Zhenan Bao made electronic skin out of stretchable solar cells. The stretchy skin can detect chemicals and biological molecules, and it is quite sensitive to the touch.
The Stanford University professor thinks that one day, the super skin could be useful for a robot. If a robot comes into contact with an unknown substance, it can use its super skin to figure out what the mysterious substance is. Just think about it. It could someday tell if a person is drunk or not, just by examining the person's sweat, Bao says.
But super skin isn't just limited to robots. There are a number of ways the skin could be used. Making stretchable solar cells would make it easier to design solar backpacks or clothes. Not to mention, the added flexibility would help the solar cells be used on surfaces that aren't flat.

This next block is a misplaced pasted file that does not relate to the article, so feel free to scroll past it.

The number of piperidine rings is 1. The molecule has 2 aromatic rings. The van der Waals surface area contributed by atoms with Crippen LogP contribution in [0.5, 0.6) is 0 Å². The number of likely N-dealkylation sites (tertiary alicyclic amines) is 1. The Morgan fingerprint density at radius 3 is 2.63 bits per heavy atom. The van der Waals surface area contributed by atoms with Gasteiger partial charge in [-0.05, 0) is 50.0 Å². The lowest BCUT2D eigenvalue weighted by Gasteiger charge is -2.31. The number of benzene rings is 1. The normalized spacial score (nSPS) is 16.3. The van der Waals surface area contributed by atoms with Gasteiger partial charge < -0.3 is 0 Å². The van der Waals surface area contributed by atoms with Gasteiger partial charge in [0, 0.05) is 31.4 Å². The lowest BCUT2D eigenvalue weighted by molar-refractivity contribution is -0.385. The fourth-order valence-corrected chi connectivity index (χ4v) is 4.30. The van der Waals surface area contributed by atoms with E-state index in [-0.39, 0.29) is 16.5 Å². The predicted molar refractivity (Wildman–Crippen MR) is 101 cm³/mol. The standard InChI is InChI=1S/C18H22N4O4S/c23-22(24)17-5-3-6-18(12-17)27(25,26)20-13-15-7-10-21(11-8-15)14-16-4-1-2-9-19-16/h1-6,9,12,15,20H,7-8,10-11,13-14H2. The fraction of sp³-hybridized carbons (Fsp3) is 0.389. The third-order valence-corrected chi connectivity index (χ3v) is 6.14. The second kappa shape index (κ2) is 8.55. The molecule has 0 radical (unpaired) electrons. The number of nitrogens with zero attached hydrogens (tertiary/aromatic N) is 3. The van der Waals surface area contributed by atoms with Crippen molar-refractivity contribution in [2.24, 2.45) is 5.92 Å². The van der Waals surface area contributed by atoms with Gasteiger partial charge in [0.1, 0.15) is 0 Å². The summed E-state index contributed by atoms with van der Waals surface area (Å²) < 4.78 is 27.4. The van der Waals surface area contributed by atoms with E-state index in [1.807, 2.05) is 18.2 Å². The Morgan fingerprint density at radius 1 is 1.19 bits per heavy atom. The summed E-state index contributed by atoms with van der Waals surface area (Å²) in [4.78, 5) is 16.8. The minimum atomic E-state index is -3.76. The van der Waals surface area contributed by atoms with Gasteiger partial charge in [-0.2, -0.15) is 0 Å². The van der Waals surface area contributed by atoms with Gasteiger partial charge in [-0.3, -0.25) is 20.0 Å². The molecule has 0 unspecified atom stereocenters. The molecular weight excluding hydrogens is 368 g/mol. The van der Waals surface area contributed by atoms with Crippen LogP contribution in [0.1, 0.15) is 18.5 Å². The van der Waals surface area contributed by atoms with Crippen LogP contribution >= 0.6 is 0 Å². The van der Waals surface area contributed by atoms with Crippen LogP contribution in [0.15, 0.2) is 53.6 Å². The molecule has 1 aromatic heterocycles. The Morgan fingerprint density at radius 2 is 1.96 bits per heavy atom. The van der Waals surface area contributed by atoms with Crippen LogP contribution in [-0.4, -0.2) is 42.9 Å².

Powering sensors with the sun eliminates the need for a battery pack, making sensors more independent and lighter.
So far, the Stanford scientists have only demonstrated that the electronic skin can detect a type of DNA. But the scientists are hopeful that the super skin can detect proteins and be used as markers for diagnosing diseases.
Author's note: If you ever get a chance, it's worth rolling up some flexible solar cells. I visited Mike McGehee's lab at Stanford last week to find out about flexible solar cells. It was impressive that the solar cells rolled up just like a newspaper. Check back for the video footage and interview.
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